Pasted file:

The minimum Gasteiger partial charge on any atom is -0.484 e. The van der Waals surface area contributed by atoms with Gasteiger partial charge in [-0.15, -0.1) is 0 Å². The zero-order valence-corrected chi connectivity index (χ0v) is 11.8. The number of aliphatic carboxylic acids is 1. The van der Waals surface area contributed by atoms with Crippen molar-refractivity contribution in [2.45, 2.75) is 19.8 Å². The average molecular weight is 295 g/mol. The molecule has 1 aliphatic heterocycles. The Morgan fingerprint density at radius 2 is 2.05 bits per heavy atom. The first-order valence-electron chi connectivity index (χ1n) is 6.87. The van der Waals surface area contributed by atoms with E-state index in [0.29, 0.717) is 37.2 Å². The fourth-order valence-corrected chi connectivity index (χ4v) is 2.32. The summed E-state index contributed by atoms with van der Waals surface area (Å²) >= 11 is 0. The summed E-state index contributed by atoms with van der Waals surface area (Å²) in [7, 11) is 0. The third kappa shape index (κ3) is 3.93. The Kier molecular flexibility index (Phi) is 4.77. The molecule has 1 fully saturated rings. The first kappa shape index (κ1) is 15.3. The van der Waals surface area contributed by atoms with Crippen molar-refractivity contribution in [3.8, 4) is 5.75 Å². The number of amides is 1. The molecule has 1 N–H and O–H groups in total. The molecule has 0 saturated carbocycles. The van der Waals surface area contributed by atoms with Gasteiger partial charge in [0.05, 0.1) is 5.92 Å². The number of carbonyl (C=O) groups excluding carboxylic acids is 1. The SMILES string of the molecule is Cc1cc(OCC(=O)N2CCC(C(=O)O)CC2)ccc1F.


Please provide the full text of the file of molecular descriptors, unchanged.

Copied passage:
The minimum Gasteiger partial charge on any atom is -0.484 e. The van der Waals surface area contributed by atoms with Gasteiger partial charge in [-0.15, -0.1) is 0 Å². The zero-order valence-corrected chi connectivity index (χ0v) is 11.8. The number of aliphatic carboxylic acids is 1. The van der Waals surface area contributed by atoms with Crippen molar-refractivity contribution in [2.45, 2.75) is 19.8 Å². The average molecular weight is 295 g/mol. The molecule has 1 aliphatic heterocycles. The Morgan fingerprint density at radius 2 is 2.05 bits per heavy atom. The first-order valence-electron chi connectivity index (χ1n) is 6.87. The van der Waals surface area contributed by atoms with E-state index in [0.29, 0.717) is 37.2 Å². The fourth-order valence-corrected chi connectivity index (χ4v) is 2.32. The summed E-state index contributed by atoms with van der Waals surface area (Å²) >= 11 is 0. The summed E-state index contributed by atoms with van der Waals surface area (Å²) in [7, 11) is 0. The third kappa shape index (κ3) is 3.93. The Kier molecular flexibility index (Phi) is 4.77. The molecule has 1 fully saturated rings. The first kappa shape index (κ1) is 15.3. The van der Waals surface area contributed by atoms with Crippen molar-refractivity contribution in [3.8, 4) is 5.75 Å². The number of amides is 1. The molecule has 1 N–H and O–H groups in total. The molecule has 0 saturated carbocycles. The van der Waals surface area contributed by atoms with Gasteiger partial charge in [0.05, 0.1) is 5.92 Å². The number of carbonyl (C=O) groups excluding carboxylic acids is 1. The SMILES string of the molecule is Cc1cc(OCC(=O)N2CCC(C(=O)O)CC2)ccc1F.